Carl Ruggles (1876-1971) was the epitome of the New England iconoclast. A composer of the American avant-garde movement, he wrote, in a very concise and dissonant style, a small body of truly unique musical works. He lived to be 95, composing to the very end of his life, but left behind a mere eight sanctioned works which he had rewritten and refined over decades. In the 1920s, he was at the focal point of ultra-modern music-making. Since there is currently a renewed interest in his work, this bio-bibliography is timely and needed, and of interest to scholars, students, and performers.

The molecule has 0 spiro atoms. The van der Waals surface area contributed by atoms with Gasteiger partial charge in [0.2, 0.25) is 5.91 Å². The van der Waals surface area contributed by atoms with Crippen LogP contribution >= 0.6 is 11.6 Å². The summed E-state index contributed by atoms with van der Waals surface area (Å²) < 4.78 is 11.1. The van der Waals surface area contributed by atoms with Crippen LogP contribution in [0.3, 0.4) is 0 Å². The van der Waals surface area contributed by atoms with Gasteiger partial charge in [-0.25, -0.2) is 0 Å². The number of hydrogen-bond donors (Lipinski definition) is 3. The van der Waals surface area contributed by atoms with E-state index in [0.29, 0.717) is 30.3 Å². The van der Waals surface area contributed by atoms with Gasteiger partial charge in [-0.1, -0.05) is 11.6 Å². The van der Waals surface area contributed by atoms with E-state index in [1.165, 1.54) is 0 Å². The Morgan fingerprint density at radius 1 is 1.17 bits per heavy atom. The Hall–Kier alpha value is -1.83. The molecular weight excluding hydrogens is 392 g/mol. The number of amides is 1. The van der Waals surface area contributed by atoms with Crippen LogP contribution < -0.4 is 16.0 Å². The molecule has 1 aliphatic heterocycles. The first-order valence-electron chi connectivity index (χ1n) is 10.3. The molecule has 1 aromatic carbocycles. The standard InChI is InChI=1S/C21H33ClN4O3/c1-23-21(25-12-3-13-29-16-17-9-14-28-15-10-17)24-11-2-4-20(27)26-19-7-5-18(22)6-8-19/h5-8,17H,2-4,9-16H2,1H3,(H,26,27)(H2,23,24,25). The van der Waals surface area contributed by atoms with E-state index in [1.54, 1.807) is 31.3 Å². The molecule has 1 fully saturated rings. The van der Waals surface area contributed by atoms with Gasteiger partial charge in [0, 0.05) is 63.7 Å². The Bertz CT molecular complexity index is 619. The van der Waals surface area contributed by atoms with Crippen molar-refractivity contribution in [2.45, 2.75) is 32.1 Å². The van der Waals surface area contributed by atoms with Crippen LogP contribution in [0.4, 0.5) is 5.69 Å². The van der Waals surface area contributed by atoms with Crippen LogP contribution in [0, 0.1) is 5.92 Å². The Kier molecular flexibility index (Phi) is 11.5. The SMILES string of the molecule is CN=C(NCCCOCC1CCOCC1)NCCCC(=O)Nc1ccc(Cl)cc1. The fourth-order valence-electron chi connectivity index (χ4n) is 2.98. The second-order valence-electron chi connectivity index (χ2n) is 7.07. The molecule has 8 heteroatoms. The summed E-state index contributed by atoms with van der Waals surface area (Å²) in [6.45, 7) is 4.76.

During the 1920s, had Edgard Varese or Charles Ives been asked to name America's greatest living composer, the response would have been Carl Ruggles. Forty years later, such eminent experts on American music as Nicolas Slonimsky, Virgil Thomson, and Aaron Copland would each describe Ruggles as our most technically refined composer. Ruggles, with Varese and Ives, was the standard-bearer of the atonal movement in this century's third decade. With the rise of American realism, he slipped out of the public eye. Recent years have seen a resurgence of performances of his works and research on his music; consequently, there is a need for this timely bio-bibliography.